Three panelists discuss the impact of environmental injustice and pandemic on vulnerable communities
by Rich Copley | Presbyterian News Service
LEXINGTON, Kentucky — Environmental justice organizer Emma Lockridge started off her Compassion, Peace & Justice Training Day talk telling viewers how COVID-19 looks in her South Detroit neighborhood.
“When I look at Facebook, it feels like a rolling obituary,” Lockridge said. “Right now, on my telephone, I have rolling a funeral of a very prominent church mother here, who contracted COVID along with her husband. He survived, and now they are at her funeral today.”
She said the church they went to has lost more than 30 people to the disease.
“COVID is intensely personal in my life,” she continued. “My neighbor up the street, who was 50 years old, died last week. My neighbor three blocks away, who went to elementary school with me, died last week. COVID. My state representative who lives here, thank God, recovered.”
And the list continued with people at various stages of dealing with the disease that has been declared a global pandemic.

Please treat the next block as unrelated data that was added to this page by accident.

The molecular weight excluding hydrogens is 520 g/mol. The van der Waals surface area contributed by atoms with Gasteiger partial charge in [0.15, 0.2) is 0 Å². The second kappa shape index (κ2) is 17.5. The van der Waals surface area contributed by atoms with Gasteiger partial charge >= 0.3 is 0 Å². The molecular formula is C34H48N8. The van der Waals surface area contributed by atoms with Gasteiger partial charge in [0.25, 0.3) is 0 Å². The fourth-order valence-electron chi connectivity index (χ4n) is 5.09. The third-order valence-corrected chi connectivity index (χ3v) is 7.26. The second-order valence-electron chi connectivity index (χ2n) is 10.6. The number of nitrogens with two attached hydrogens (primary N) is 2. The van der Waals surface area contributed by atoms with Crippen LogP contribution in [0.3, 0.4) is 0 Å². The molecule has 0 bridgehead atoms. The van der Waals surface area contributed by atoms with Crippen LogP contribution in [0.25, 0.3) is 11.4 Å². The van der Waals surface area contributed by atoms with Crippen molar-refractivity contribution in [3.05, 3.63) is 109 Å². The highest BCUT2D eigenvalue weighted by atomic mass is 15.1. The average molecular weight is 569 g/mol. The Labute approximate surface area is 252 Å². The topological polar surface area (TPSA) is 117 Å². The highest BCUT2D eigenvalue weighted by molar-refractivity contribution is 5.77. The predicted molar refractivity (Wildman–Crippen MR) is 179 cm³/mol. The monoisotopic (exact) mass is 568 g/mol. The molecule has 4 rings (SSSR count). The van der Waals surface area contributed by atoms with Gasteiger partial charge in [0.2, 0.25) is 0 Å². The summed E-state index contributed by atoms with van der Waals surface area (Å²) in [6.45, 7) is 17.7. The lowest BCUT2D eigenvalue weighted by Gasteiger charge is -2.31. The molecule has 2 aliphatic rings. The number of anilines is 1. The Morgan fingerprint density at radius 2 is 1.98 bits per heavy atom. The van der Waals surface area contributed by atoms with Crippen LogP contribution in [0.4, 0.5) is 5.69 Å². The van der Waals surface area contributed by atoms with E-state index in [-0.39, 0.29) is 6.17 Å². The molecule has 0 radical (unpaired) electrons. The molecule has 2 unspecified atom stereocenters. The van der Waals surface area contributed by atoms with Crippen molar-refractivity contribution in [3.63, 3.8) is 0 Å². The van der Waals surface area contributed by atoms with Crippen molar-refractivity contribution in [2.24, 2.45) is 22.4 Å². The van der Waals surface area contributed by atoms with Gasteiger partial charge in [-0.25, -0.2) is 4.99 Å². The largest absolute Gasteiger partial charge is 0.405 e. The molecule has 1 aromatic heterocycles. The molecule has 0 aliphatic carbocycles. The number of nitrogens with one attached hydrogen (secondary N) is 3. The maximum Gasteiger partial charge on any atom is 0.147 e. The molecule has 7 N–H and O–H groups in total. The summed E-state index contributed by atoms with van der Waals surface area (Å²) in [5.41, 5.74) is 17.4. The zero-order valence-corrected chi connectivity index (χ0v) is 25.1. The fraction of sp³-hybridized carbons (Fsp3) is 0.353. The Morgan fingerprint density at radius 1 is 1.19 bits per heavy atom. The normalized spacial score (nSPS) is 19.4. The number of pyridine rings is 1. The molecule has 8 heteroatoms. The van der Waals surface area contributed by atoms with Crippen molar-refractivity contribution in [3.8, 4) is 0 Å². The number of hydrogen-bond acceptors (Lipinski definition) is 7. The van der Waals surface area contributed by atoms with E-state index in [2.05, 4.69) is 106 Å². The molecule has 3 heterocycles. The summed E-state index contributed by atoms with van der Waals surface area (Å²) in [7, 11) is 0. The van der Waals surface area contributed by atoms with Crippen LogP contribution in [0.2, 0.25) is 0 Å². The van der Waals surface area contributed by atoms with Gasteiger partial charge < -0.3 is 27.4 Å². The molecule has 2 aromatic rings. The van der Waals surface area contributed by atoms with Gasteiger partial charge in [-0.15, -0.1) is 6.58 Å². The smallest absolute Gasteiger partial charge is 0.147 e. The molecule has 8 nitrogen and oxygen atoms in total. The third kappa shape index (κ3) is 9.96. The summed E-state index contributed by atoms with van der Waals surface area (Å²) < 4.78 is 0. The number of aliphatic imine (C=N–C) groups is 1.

The pandemic forced the cancellation of scheduled Compassion, Peace & Justice (CPJ) Training Day, organized by the PC(USA) Office of Public Witness (OPW) each year at Washington, D.C.’s New York Avenue Presbyterian Church. But on Friday, when the event was scheduled to take place, more than 160 people logged in for the noon webinar offered in its stead.
Lockridge, who had been scheduled to appear at the in-person event, was joined by the Rev. Fern Cloud of the Sisseton-Wahpeton Dakota Tribe on the Lake Traverse Reservation in northeastern South Dakota, and Estrella D. Santiago Pérez, Environmental Affairs Manager for the Corporación del Proyecto ENLACE del Caño Martín Peña in San Juan, Puerto Rico. The panel discussion was moderated by the Rev. Edwin González-Castillo of Presbyterian Disaster Assistance and Sue Rheem of the Presbyterian Ministry at the United Nations, with assistance from Catherine Gordon of OPW and Andrew Kang Bartlett of the Presbyterian Hunger Program.
Environmental justice was the stated topic of the event. But just like almost everything else these days, the coronavirus pandemic couldn’t help but become part of the conversation, which moderators and panelists pointed out was appropriate.
“Even as we struggle to imagine a world in the aftermath of coronavirus, we see the interconnectedness of the coronavirus pandemic and climate change that are disproportionately impacting economically disadvantaged communities, particularly communities of color that are bearing the brunt of this devastating loss,” Rheem said, opening the webinar.